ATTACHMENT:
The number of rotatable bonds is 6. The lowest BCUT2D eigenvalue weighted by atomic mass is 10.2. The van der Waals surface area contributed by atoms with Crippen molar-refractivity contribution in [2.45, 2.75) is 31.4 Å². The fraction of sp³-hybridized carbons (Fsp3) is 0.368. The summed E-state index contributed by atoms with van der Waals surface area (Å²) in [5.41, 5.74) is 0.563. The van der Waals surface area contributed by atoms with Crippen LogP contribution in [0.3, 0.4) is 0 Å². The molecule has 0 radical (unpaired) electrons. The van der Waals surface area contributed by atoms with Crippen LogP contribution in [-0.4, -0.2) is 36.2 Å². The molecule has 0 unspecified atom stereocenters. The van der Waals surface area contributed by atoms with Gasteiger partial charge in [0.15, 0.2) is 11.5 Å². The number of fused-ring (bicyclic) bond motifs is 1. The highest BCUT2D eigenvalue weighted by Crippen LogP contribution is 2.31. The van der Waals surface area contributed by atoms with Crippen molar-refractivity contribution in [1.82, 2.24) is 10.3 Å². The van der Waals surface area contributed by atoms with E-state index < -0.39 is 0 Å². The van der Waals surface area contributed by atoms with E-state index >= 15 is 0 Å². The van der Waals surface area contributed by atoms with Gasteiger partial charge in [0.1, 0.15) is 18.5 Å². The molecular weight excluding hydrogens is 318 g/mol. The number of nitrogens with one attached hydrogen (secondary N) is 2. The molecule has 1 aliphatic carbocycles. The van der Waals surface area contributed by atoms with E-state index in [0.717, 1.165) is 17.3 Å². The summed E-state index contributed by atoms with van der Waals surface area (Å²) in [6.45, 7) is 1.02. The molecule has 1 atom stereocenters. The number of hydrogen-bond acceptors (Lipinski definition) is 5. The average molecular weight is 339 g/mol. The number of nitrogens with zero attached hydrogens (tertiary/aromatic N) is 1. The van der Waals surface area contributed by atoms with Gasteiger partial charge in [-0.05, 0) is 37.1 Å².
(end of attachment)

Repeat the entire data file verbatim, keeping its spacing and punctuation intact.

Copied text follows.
The number of rotatable bonds is 6. The lowest BCUT2D eigenvalue weighted by atomic mass is 10.2. The van der Waals surface area contributed by atoms with Crippen molar-refractivity contribution in [2.45, 2.75) is 31.4 Å². The fraction of sp³-hybridized carbons (Fsp3) is 0.368. The summed E-state index contributed by atoms with van der Waals surface area (Å²) in [5.41, 5.74) is 0.563. The van der Waals surface area contributed by atoms with Crippen LogP contribution in [0.3, 0.4) is 0 Å². The molecule has 0 radical (unpaired) electrons. The van der Waals surface area contributed by atoms with Crippen LogP contribution in [-0.4, -0.2) is 36.2 Å². The molecule has 0 unspecified atom stereocenters. The van der Waals surface area contributed by atoms with Gasteiger partial charge in [0.15, 0.2) is 11.5 Å². The number of fused-ring (bicyclic) bond motifs is 1. The highest BCUT2D eigenvalue weighted by Crippen LogP contribution is 2.31. The van der Waals surface area contributed by atoms with Crippen molar-refractivity contribution in [1.82, 2.24) is 10.3 Å². The van der Waals surface area contributed by atoms with E-state index < -0.39 is 0 Å². The van der Waals surface area contributed by atoms with E-state index >= 15 is 0 Å². The van der Waals surface area contributed by atoms with Gasteiger partial charge in [0.1, 0.15) is 18.5 Å². The molecular weight excluding hydrogens is 318 g/mol. The number of nitrogens with one attached hydrogen (secondary N) is 2. The molecule has 1 aliphatic carbocycles. The van der Waals surface area contributed by atoms with E-state index in [0.717, 1.165) is 17.3 Å². The summed E-state index contributed by atoms with van der Waals surface area (Å²) in [6.45, 7) is 1.02. The molecule has 1 atom stereocenters. The number of hydrogen-bond acceptors (Lipinski definition) is 5. The average molecular weight is 339 g/mol. The number of nitrogens with zero attached hydrogens (tertiary/aromatic N) is 1. The van der Waals surface area contributed by atoms with Gasteiger partial charge in [-0.05, 0) is 37.1 Å².